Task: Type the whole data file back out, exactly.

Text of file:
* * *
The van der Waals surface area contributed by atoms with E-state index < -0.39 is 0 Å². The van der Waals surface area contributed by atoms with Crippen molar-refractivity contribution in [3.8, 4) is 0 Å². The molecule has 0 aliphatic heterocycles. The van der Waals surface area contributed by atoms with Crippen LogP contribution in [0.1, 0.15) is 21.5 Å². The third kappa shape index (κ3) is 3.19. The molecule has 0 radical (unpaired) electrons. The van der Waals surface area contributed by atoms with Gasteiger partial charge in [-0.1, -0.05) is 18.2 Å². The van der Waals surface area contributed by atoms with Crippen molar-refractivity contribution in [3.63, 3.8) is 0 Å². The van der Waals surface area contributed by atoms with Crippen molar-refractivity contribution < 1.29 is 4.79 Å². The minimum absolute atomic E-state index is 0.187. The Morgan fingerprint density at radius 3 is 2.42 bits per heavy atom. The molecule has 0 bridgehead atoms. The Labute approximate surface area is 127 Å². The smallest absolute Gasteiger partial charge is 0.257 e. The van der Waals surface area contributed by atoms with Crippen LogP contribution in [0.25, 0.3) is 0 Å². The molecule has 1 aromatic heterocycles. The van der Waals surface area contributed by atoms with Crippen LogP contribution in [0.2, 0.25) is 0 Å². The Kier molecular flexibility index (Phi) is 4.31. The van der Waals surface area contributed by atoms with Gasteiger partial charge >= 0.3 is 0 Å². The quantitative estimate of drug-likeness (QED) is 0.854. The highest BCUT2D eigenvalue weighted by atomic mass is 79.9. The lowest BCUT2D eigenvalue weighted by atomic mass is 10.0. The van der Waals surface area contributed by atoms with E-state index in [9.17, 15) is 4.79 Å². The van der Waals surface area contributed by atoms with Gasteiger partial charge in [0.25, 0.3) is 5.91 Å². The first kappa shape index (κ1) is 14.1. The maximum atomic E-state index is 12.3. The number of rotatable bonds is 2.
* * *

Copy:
The van der Waals surface area contributed by atoms with E-state index < -0.39 is 0 Å². The van der Waals surface area contributed by atoms with Crippen molar-refractivity contribution in [3.8, 4) is 0 Å². The molecule has 0 aliphatic heterocycles. The van der Waals surface area contributed by atoms with Crippen LogP contribution in [0.1, 0.15) is 21.5 Å². The third kappa shape index (κ3) is 3.19. The molecule has 0 radical (unpaired) electrons. The van der Waals surface area contributed by atoms with Gasteiger partial charge in [-0.1, -0.05) is 18.2 Å². The van der Waals surface area contributed by atoms with Crippen molar-refractivity contribution in [3.63, 3.8) is 0 Å². The van der Waals surface area contributed by atoms with Crippen molar-refractivity contribution < 1.29 is 4.79 Å². The minimum absolute atomic E-state index is 0.187. The Morgan fingerprint density at radius 3 is 2.42 bits per heavy atom. The molecule has 0 bridgehead atoms. The Labute approximate surface area is 127 Å². The smallest absolute Gasteiger partial charge is 0.257 e. The van der Waals surface area contributed by atoms with Crippen LogP contribution in [0.25, 0.3) is 0 Å². The molecule has 1 aromatic heterocycles. The van der Waals surface area contributed by atoms with Crippen LogP contribution in [0.2, 0.25) is 0 Å². The Kier molecular flexibility index (Phi) is 4.31. The van der Waals surface area contributed by atoms with Gasteiger partial charge >= 0.3 is 0 Å². The quantitative estimate of drug-likeness (QED) is 0.854. The highest BCUT2D eigenvalue weighted by atomic mass is 79.9. The lowest BCUT2D eigenvalue weighted by atomic mass is 10.0. The van der Waals surface area contributed by atoms with E-state index in [9.17, 15) is 4.79 Å². The van der Waals surface area contributed by atoms with Gasteiger partial charge in [0.25, 0.3) is 5.91 Å². The first kappa shape index (κ1) is 14.1. The maximum atomic E-state index is 12.3. The number of rotatable bonds is 2.